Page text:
26th
Nov
2014

Posted in Kafevend Blog

The holiday season is in full swing in the USA right now, and with Thanksgiving Day tomorrow we thought we might take a look at this giant in the American calender. Unlike the mass feast it has become over the centuries, originally thanksgiving was often given by pilgrims to America when they arrived during the early 17th century, thanking God for keeping them safe during the voyage. In the previous century, Spanish settlers were also recorded as carrying out thanksgiving services.

Thanksgiving began its days as a religious observance, where a day was set aside to give thanks to God for various blessings, such as a safe voyage or the end of a drought. Thanksgiving as we know it is commonly attributed to an event in 1621, when the pilgrims at New Plymouth gathered their first successful harvest and celebrated with a three day feast. Two years later, they held another feast alongside a thanksgiving ordered by the governer, likely making it the first thanksgiving recognized by a civil authority rather than the church in America.

Through the 17th and 18th centuries, many thanksgivings were ordained by several individuals and held at various times. Many early American presidents called for days of thanksgiving, but it wasn't until 1817 that the idea of an annual thanksgiving on a fixed date came into being when the governer of New York appointed one. Though it initially met with opposition, a few decades later the idea spread as the governers of over two dozen assorted states and territories in America had proclaimed annual thanksgivings. A national Thanksgiving Day was finally implemented in 1863 by President Lincoln, who also stated it should be held on the last Thursday of November.

The turkey is a staple part of a traditional Thanksgiving dinner. Accounts of the 1621 feast mentioned wild turkeys being on the menu. Turkeys have continued to be included in thanksgivings since then and have become the centrepiece of the meal in most cases. Stuffing, gravy and cranberry sauce are other must haves for most Americans when it comes to what to have on (or in) the turkey.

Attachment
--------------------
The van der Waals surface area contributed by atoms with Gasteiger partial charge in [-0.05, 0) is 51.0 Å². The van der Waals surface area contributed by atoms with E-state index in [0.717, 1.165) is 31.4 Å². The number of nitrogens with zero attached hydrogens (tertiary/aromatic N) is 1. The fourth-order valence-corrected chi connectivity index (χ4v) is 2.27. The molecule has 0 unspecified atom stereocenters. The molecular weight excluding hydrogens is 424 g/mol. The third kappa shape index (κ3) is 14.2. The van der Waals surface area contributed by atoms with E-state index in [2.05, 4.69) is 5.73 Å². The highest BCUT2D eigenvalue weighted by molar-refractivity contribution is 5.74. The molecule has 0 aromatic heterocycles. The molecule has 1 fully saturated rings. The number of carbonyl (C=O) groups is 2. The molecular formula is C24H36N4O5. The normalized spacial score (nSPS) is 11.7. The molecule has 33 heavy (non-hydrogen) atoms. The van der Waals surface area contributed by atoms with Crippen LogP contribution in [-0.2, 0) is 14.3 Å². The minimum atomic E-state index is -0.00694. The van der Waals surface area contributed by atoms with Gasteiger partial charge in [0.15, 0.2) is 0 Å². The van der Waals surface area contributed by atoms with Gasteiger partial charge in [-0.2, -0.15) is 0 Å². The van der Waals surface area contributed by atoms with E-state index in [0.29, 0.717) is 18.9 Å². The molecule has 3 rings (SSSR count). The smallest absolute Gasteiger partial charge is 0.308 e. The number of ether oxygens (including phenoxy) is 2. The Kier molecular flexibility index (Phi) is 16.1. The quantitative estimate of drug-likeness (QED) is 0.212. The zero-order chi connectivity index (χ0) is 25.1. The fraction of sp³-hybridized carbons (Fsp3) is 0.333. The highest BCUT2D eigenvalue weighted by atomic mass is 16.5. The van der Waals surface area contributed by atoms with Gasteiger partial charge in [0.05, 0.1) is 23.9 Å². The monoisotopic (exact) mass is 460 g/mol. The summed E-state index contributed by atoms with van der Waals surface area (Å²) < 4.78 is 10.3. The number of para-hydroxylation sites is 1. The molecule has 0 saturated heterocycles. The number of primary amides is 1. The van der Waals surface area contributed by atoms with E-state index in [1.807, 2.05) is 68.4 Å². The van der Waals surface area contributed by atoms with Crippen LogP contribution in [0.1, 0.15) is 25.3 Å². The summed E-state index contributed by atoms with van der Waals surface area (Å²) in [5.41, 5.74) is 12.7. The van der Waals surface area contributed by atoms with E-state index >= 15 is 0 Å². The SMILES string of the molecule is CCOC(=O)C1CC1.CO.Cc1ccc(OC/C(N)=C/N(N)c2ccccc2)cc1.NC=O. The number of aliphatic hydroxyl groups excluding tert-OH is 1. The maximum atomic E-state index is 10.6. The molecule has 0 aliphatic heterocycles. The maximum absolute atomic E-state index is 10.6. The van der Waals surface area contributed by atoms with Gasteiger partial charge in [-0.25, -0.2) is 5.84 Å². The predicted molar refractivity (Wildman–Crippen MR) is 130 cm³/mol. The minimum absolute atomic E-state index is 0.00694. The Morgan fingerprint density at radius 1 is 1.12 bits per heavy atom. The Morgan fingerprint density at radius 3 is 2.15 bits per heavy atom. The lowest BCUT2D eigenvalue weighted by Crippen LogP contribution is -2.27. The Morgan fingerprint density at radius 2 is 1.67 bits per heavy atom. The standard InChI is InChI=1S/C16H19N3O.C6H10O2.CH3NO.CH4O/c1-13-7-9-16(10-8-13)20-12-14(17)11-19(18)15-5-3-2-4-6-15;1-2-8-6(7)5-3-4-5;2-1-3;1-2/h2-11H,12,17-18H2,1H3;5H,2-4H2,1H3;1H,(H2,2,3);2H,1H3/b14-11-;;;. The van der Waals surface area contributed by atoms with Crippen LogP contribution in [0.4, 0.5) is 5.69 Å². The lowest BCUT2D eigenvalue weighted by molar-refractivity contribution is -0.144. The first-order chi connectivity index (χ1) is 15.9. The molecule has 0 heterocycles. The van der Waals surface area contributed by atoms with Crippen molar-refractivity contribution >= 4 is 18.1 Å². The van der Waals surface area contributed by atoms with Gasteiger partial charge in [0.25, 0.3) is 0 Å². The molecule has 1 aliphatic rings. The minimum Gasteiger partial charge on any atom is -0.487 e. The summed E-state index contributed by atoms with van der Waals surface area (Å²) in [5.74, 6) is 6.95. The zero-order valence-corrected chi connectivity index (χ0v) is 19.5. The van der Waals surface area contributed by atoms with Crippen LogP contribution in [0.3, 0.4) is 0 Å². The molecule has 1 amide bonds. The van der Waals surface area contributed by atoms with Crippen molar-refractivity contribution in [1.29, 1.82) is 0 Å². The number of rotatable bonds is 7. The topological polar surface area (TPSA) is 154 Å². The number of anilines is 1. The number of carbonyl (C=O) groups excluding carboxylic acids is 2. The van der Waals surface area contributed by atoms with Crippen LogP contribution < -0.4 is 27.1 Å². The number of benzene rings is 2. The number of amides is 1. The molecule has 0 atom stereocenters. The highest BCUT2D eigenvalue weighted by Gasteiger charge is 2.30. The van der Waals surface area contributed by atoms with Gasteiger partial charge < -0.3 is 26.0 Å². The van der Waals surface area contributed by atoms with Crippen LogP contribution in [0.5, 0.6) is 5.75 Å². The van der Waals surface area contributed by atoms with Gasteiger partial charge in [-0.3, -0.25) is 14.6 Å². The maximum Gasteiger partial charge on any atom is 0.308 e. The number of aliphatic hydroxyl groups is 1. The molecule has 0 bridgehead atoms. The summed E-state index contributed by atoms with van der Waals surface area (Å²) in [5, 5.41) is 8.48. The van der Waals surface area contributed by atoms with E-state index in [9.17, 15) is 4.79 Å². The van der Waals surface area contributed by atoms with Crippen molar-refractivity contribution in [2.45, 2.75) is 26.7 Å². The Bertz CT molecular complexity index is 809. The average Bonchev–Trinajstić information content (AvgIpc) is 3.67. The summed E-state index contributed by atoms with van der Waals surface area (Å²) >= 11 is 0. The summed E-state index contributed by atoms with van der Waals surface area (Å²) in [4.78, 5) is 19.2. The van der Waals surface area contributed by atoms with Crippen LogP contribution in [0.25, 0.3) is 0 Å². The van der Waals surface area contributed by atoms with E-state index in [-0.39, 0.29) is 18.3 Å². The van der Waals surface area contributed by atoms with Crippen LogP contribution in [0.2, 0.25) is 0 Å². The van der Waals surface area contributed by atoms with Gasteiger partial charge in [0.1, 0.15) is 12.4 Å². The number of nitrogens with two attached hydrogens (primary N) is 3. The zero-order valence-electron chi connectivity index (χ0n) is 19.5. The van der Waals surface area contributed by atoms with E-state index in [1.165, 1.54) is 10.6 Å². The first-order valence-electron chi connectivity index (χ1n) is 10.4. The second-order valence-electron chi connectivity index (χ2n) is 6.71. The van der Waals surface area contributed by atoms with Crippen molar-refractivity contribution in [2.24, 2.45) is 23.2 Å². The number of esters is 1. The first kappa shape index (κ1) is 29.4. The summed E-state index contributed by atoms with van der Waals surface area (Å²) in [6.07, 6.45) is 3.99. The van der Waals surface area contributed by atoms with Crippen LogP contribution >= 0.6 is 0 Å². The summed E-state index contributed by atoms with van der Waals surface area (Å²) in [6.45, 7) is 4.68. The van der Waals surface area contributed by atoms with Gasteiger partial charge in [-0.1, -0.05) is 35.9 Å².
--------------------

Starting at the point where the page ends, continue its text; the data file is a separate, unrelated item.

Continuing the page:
Alongside the turkey are a number of other dishes, all typically using ingredients available to the pilgrims in a continuity of tradition. A variety of winter squashes along with other vegetables like potatoes, peas, carrots and beans are can be found on the table along with things like dumplings, corn bread, biscuits and eggs. Dessert includes the traditional pumpkin pie, though other pies like sweet potato, mincemeat, chocolate and apple are common.

When it comes to drinks, cider and wine are popular choices. In the south though, sweet tea is often the beverage of choice. It is made by adding rather a large amount of sugar to strong black tea, before leaving it to cool and serving it iced. Extra flavours are sometimes added in the form of things like mint or lemon.

We wish a happy Thanksgiving to those across the pond, and to those travelling elsewhere we hope you get the chance to celebrate!

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